Initially, she was surprised by the amount of microplastic she found in the Arctic waters, but it was on a par with what she and her colleagues had observed in the North Atlantic. “Of course, if [the current] is coming from the Atlantic, then we’re going to get the same numbers.”
Lusher’s suggestion, published as part of her study in the journal Nature in 2015, remains a theory; so far, no studies have pinpointed the exact sources of Arctic plastics. But researchers agree that the influx is likely coming from more heavily populated coastal regions around the world, and stemming it would require a global effort. (Lusher has since completed her degree and is now planning further research in her field.)
When Plastic Becomes Food
Researchers are also unsure of the consequences microplastics have on the Arctic environment. Their effects on marine life have been studied only in laboratory settings and are not fully understood in the wild, said Lusher.
For macroplastics and larger animals, it’s a different story. “In the Canadian Arctic, 85 percent of [northern] fulmars have plastics in them,” said Jennifer Provencher, a PhD candidate at Carleton University in Ottawa who has been working with Inuit hunters, in collaboration with Environment and Climate Change Canada, in the Canadian Arctic to gather and study marine birds. Most fulmars in the low Arctic have on average a dozen pieces of plastic in them; in the high Arctic, they are generally found to have fewer pieces.
Northern fulmars, she said, are thought to be particularly susceptible to ingesting plastic because they feed at the ocean surface, but there’s no evidence the plastic is fatal.
Still, their state hints at the possible fate of marine birds across the Arctic. A modeling study in 2012 showed that a sixth garbage patch may be forming in the Barents Sea.
What does this mean for efforts to mitigate the accumulation of plastic in the Arctic? It would be most effective, said Lusher, to limit plastic at the source, preventing it from entering the ocean in the first place.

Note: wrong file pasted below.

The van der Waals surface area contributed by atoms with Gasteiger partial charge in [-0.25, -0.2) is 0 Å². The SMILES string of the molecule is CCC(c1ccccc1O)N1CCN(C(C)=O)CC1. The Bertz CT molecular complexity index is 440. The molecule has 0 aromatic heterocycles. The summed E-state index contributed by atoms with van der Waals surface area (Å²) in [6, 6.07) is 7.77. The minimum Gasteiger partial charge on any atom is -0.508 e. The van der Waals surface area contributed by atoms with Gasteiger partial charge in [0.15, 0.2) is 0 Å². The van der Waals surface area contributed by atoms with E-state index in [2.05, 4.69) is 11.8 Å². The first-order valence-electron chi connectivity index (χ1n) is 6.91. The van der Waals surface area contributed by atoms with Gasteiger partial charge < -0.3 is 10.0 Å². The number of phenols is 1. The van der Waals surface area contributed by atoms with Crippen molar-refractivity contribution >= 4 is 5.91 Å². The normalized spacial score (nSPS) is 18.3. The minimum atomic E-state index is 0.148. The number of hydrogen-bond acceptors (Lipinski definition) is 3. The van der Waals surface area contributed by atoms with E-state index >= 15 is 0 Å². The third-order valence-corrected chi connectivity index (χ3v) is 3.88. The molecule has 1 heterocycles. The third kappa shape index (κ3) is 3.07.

There are some efforts underway to do just that. In early February, Canada’s Ministry of Environment issued a call for public input as it drafts regulations to ban microbeads. These plastic particles, commonly found in cosmetic and cleaning products, wind up in waterways that empty out into the oceans. In January, U.S. president Barack Obama approved a bill banning microbeads as of July 2017.
Banning microbeads is a “good first step” toward curbing the input of plastics to the oceans, said Lusher. But studies have not found a high concentration of microbeads in the Arctic, she added. There, the majority of microplastics are composed of fragments of larger plastics, such as fishing nets. “It’s all about encouraging the public to realize what’s happening in the ocean before we can fix it,” she said.
To Bergmann, the fix lies in the way plastics are made and used. That might mean assigning more value to plastic rather than treating it as a disposable material. It could also mean designing plastics that decompose more easily when they come in contact with seawater. That would be more effective, she said, than ocean clean-up campaigns. “It’s kind of similar to climate change: We can only reduce the amount that we put in now by using different materials.”
This story originally appeared on Arctic Deeply.